This is a natural process that should even out over time, and is simply a result of expansion and contraction of the wood due to changes in the weather and environment. Eventually your teak furniture will become a silvery gray color, which some find stately and others consider tired and dull.
Does Teak Oil Preserve Teak Wood’s Color?
The process of teak turning gray is natural and merely cosmetic. It does not affect the longevity of your outdoor furniture. However, many people prefer the golden honey color of new teak. This is the main reason that teak oil is so popular. When you apply it to wood that has faded in color, the teak oil does in fact give it a nice golden glow, and it really does look fantastic for a short period of time.
One of teak oil’s biggest drawbacks is that the visual improvement to your furniture will diminish rapidly, often within a few weeks. And so you have to oil it again, and then it fades again, so you oil it again and so on…
How to Keep Teak Furniture Honey Colored
If your teak furniture has already faded in color, it is possible to restore this honey color by scrubbing the surface of the wood using a teak cleaner. If the color has faded greatly, or the wood has deep stains, then a light sanding will expose a fresh layer of golden wood just below the surface. After cleaning, you can apply a teak sealer to prevent the color from fading any further.
A highly recommended cleaning product that you can use is Golden Care Teak Cleaner. It is actually a two-in-one cleaner and brightener, so it will remove any dirt and residue from the surface of your furniture, while brightening the wood to bring out its natural color before applying a sealer.
The best rated sealer on the market is Semco Teak Sealer, which comes in both clear and tinted versions. Sealer will help protect the teak wood from UV rays and exposure to oxygen, so the warm golden tone of the wood remains for up to a year. It’s recommended that you clean your furniture again and re-seal it annually in order to get the best long-term results.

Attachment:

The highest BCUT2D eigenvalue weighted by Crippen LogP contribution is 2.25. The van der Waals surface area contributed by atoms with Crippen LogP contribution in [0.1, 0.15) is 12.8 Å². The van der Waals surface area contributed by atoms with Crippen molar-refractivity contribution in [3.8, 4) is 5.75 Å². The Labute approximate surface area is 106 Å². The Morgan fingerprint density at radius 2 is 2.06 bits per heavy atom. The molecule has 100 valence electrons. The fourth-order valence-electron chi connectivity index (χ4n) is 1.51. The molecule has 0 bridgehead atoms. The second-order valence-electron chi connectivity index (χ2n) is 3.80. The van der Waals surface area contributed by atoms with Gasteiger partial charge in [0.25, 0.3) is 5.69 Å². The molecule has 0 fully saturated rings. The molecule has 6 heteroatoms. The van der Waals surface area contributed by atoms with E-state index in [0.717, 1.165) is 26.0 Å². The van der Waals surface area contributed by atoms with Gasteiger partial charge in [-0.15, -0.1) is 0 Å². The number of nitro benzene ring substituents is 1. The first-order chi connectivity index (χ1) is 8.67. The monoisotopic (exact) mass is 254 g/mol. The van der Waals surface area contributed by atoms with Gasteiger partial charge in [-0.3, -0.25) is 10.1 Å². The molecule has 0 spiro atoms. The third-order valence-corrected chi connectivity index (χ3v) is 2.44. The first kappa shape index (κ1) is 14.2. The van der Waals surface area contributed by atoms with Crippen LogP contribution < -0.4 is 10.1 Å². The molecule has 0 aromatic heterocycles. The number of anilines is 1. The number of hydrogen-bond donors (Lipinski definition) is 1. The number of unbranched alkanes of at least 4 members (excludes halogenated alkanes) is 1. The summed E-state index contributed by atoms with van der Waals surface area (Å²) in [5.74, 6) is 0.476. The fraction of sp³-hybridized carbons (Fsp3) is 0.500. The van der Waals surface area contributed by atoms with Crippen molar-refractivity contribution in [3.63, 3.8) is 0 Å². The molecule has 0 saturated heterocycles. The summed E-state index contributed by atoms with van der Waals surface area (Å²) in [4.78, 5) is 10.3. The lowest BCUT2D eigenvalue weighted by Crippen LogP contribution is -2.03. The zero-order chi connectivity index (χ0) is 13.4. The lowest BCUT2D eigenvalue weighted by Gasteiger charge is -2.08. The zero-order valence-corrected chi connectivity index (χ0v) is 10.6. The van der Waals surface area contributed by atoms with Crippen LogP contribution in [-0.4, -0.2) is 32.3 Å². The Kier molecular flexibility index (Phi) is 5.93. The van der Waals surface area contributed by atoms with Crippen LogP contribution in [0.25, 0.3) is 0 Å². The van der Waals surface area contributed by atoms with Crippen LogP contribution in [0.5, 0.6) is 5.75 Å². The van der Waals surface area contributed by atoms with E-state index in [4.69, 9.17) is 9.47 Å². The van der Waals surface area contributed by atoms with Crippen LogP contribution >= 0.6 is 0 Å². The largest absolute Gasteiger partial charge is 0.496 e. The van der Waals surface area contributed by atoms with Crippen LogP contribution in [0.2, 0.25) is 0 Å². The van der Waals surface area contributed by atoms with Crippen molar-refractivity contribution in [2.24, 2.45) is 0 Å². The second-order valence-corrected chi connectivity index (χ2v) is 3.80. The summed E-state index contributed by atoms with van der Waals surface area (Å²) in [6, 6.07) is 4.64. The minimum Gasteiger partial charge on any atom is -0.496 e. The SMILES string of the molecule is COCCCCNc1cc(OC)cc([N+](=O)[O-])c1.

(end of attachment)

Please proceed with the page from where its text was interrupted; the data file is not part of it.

What to Do About Stains On Teak Furniture
Stubborn stains like coffee or red wine can be removed by a light sanding of the very top layer of your teak furniture. You can start with a medium grade sandpaper and then finish off with a fine grade to make the surface of the teak nice and smooth. Sanding is another way to bring out the golden color of teak wood because you are exposing a fresh layer of wood that is still saturated with natural oils.
The Final Word on Teak Oil
If you have just bought a new teak dining set or Adirondack chair for your patio, please don’t be in a rush to treat it with teak oil. Remember that the products sold as “teak oil” are actually mostly composed of linseed oil, and not oil from the teak tree.
It is true that applying teak oil will temporarily bring out a rich golden color in your teak furniture, but it can also deplete the wood of its natural oils. So you will need to continuously reapply oil every few months for the lifetime of your furniture.
Teak oil can also contribute to surface mildew growth due to the excessively humid environment it creates. This can lead to lots of small black spots appearing all over the surface of your precious teak dining set—something you absolutely want to avoid.
For these reasons, I discourage the use of teak oil. It is much better, in my opinion, to use a teak sealer to preserve color and maintain the beautiful look of new teak.